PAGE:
Groundwater is a critical resource in the western 17 states. Groundwater provides drinking water to nearly 10 million people through self-supply wells, supports public-supply water systems, and plays a vital role for food production and industries, especially during drought when surface waters are less available. Ensuring adequate groundwater supplies are available to meet growing water demands of the West is important and suggests that groundwater management must transcend the status quo.
Here, we provide a state-of-the-art toolbox for understanding a sample of groundwater permitting approaches across the Southwest (one per state, selected to best inform California’s new Sustainable Groundwater Management Act). Groundwater withdrawal permitting applies to much of the West, and it has become an increasingly common tool for sustainable groundwater management at local, regional, and state levels. The precise legal terminology of groundwater permitting varies by state, but the concept used is similar: requiring a would-be pumper to gain permission before withdrawing groundwater. Sometimes even after permitting, there is a need to deal with water depletion or scarcity, for example by curtailing rights, but we do not address this ‘post-permitting scarcity management’ in this Dashboard; the Dashboard focuses only on permitting.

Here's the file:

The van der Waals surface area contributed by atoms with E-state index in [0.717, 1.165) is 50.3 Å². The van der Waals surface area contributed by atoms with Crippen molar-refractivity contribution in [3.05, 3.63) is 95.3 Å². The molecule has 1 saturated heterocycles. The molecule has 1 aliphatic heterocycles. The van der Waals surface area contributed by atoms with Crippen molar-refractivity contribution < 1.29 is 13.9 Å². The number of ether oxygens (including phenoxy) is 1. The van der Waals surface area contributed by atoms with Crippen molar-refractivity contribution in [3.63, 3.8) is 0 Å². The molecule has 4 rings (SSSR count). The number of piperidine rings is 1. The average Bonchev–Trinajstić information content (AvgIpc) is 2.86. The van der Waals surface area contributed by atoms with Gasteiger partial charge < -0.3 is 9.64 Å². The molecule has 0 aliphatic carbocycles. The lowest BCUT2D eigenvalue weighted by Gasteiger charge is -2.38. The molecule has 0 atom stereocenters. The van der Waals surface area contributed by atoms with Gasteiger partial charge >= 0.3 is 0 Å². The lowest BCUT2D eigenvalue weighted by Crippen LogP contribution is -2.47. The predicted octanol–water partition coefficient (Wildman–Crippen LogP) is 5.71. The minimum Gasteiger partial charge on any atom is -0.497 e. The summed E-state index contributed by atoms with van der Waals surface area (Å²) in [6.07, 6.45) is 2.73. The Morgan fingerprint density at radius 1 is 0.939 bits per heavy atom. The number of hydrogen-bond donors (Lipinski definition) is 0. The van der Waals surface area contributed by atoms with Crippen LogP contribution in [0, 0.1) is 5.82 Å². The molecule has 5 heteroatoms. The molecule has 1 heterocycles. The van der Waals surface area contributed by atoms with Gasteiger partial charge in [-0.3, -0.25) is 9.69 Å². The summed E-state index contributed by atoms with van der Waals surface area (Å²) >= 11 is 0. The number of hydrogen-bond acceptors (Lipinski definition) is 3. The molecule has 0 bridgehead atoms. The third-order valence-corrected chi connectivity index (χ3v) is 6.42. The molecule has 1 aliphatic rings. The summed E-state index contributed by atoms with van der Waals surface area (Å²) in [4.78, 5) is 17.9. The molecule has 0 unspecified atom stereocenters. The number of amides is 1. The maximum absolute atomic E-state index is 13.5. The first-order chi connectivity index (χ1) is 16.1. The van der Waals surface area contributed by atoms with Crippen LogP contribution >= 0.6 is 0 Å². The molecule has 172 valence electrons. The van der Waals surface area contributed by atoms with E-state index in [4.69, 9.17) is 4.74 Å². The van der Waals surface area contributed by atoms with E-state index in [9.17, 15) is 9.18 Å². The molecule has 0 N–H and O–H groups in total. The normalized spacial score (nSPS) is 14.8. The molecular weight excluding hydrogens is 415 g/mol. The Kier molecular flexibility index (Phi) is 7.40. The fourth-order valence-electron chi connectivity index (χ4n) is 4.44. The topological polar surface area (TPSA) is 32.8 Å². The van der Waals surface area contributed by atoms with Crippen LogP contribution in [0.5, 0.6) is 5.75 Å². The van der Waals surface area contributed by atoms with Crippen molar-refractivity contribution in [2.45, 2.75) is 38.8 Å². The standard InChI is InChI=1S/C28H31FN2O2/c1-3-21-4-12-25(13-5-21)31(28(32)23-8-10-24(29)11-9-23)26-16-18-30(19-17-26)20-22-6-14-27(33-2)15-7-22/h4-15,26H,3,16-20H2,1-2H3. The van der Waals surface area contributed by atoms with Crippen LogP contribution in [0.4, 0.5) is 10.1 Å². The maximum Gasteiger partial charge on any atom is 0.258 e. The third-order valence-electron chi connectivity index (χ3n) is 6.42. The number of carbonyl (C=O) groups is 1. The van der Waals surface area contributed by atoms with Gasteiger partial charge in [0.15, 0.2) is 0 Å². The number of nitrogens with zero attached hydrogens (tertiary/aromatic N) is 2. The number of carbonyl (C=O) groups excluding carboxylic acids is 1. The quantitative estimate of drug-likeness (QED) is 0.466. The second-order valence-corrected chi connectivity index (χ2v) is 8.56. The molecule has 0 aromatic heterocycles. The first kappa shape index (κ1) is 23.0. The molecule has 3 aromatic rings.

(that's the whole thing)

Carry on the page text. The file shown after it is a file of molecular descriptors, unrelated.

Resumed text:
The Dashboard was created for agencies, water managers, and citizens interested in understanding groundwater withdrawal permitting. The Dashboard can provide baseline information for those considering introducing a permitting regime and those who want to find jurisdictions that face similar legal challenges. The Dashboard shows that there is a generalizable trend towards increased statutory management of groundwater; it is a starting point for learning from this living laboratory of diverse statutory approach.
Our toolbox includes one legal approach considered in each of the southwestern states. Even if a map does not show a special permitting area over a given part of a state, one might still need to gain permission to pump groundwater. Highlighting special permitting areas helps us understand an important aspect of how a state has chosen to regulate groundwater differently in certain areas, compared to its ‘default’ regulatory arrangements.